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Prominent Philosopher Discusses Definition of Genocide

Published on October 17, 2013

Prominent philosopher Claudia Card will present a talk Oct. 24 at 5 p.m. in Seibert Hall’s Isaacs Auditorium on the campus of Susquehanna University. She is the Emma Goldman professor of philosophy at the University of Wisconsin–Madison.

In her remarks, titled “Further Reflections on the Social Death Hypothesis,” Card will expound upon her well-known definition of genocide as social death, which changed the terms of the debate surrounding the notion of genocide. As she explains, the evil unique to genocide should be understood in terms of the experience of its victims rather than in terms of the intent of the perpetrators.

Card asserts that society should not restrict its conception of genocide to the infliction of mass murder upon particular groups marked by ethnicity or race, but instead should recognize certain forms of non-homicidal genocide such as mass rape and slavery. At stake in her argument is whether the United States is bound by the United Nations Convention on the Prevention of Genocide to intervene in the domestic conflicts of other countries when their rulers sanction non-homicidal violence against defenseless populations. Card will summarize her initial conception of genocide as social death and then share her recent modifications of this view and the implications that follow.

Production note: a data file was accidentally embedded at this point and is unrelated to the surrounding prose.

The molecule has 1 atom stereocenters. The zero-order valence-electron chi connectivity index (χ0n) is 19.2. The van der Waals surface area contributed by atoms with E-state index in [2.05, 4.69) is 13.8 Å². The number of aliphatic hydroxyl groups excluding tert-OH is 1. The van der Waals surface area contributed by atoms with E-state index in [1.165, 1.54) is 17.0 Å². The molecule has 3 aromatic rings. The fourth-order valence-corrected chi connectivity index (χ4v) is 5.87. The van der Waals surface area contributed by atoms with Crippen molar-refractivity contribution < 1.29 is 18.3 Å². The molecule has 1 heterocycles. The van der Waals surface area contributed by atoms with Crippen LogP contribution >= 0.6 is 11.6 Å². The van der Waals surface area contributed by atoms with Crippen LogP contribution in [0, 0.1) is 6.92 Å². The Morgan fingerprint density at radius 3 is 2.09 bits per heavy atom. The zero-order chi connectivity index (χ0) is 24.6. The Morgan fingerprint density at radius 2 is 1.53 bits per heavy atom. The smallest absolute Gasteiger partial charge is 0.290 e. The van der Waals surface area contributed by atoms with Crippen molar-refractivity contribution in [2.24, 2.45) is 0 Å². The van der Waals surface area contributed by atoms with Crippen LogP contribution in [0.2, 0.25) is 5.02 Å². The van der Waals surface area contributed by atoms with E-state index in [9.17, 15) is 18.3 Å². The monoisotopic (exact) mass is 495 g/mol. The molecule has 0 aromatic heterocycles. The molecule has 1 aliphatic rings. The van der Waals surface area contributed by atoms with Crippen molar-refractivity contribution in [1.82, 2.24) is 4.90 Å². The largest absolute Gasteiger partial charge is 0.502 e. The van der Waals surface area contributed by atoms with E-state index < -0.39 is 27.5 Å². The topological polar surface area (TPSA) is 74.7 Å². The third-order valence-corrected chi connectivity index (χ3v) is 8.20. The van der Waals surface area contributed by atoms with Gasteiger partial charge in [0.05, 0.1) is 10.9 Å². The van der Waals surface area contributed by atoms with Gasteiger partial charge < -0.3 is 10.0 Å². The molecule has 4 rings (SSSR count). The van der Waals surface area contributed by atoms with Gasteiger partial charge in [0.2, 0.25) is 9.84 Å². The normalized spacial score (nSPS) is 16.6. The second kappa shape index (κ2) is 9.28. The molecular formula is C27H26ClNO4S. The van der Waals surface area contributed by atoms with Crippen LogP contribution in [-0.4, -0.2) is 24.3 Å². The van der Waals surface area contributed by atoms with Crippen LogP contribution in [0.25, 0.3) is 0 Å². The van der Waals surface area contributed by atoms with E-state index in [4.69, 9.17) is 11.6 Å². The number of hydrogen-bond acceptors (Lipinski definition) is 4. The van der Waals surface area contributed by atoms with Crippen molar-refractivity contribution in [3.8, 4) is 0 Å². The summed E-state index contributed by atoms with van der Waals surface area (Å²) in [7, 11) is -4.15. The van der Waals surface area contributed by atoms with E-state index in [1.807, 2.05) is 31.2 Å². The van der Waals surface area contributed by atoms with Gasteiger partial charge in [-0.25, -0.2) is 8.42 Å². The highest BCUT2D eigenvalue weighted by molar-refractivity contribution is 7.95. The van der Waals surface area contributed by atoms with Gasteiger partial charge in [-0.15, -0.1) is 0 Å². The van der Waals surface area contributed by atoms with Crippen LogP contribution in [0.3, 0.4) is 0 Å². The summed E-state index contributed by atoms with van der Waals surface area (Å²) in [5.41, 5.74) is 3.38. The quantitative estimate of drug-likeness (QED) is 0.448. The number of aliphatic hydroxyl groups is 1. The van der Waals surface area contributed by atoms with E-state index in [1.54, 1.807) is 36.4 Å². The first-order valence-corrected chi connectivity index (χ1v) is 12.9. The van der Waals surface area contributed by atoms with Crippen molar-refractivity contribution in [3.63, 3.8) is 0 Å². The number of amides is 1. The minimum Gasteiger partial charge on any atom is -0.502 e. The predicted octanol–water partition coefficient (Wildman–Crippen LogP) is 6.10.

This event, which is organized by Susquehanna University’s Department of Philosophy, is free and open to the public.




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